[Korean title. Kajwa nongmin haggyo.] Scrapbook and photo album in Korean and English, documenting the building of the South Korean students building the Kajwa Farmers’ School.
[ Kajwa-dong, Gyeonggi, South Korea: Kajwa Farmers’ School, ca. 1948-1950.]. This unique scrapbook documents the work of students (mostly elementary- and middle-school-aged students, with some help from local high schoolers) and area residents to build a school and educational farm in Kajwa-dong from 1948-1950. The photographs preserved here show students clearing land, making bricks, hauling stones, cultivating the new fields, and more. Several photos also show the old Kajwa Farmers’ School that existed before the renovation: a small, windowless building where students sat on the floor during lessons. The photo of the nearly completed new schoolhouse is impressive, with brick walls and large windows. Forty-three silver gelatin photos (approx. 5 x 3 ”), most with typewritten captions in English and manuscript Korean translations. Also, with an original watercolor painting (of the proposed finished school) and a manuscript title-page in English, with the following text: “I believe there will be friendly assistance from the American friends for the Korean farmers’ boys and girls who are eager to learn in the adverse conditions and poverty. One photo missing. Very clean aside from some offsetting at corners of photos from old mounting tape. Very good. Quarter green cloth over black boards. Slight edgewear and a bit of soiling to cloth. Quarto (10 x 7 ”). Item #17453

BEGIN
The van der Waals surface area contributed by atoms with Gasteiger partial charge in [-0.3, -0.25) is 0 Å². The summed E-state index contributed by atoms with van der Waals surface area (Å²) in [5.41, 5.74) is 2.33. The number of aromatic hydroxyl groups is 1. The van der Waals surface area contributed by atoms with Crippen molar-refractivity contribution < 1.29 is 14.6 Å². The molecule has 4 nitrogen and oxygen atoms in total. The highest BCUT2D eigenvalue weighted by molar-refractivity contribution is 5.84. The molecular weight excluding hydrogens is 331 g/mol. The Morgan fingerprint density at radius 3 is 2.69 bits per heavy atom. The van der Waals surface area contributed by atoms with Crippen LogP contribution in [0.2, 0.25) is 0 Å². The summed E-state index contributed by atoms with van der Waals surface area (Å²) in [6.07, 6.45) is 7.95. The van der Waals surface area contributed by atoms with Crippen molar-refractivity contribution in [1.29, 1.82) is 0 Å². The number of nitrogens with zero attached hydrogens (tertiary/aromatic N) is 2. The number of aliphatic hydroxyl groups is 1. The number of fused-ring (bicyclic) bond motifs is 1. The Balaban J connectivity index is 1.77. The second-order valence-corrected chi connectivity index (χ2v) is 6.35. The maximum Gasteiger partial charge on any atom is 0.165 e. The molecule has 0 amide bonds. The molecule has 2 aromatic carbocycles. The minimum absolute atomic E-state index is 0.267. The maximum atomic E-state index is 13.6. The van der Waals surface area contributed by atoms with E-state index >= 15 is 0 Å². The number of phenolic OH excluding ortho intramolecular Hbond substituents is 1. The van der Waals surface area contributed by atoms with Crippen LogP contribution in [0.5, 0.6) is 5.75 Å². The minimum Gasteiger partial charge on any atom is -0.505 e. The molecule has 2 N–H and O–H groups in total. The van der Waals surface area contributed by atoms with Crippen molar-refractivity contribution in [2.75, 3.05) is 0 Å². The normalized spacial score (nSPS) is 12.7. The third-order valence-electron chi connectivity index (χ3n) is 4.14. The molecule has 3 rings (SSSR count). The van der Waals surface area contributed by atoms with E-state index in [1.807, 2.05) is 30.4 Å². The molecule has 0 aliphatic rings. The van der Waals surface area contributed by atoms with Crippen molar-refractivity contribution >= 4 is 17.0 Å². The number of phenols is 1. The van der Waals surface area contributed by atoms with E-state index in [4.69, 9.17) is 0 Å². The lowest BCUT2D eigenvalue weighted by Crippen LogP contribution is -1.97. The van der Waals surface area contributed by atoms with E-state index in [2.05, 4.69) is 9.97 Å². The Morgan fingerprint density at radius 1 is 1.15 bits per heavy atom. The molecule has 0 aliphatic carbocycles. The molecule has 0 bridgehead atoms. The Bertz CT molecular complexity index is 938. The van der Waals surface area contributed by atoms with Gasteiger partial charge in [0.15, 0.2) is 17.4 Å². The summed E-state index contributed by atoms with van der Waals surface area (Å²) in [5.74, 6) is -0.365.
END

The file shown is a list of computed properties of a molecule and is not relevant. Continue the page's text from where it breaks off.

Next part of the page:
At the time this scrapbook was compiled, South Korea was a United Nations-designated least developed country, and almost exclusively an agricultural economy. It was not until after the Korean War ended in 1953 that the economy of South Korea began to flourish (in a period known as the Miracle on the Han River), with the country seeing a ten percent annual growth in its economy between 1962 and 1994. By that time, South Korea had the best-educated workforce of any comparable nation, which likely contributed to the rapid economic growth of the country.
The compiler was likely a teacher at the school, though there are no specific identifying marks in the scrapbook.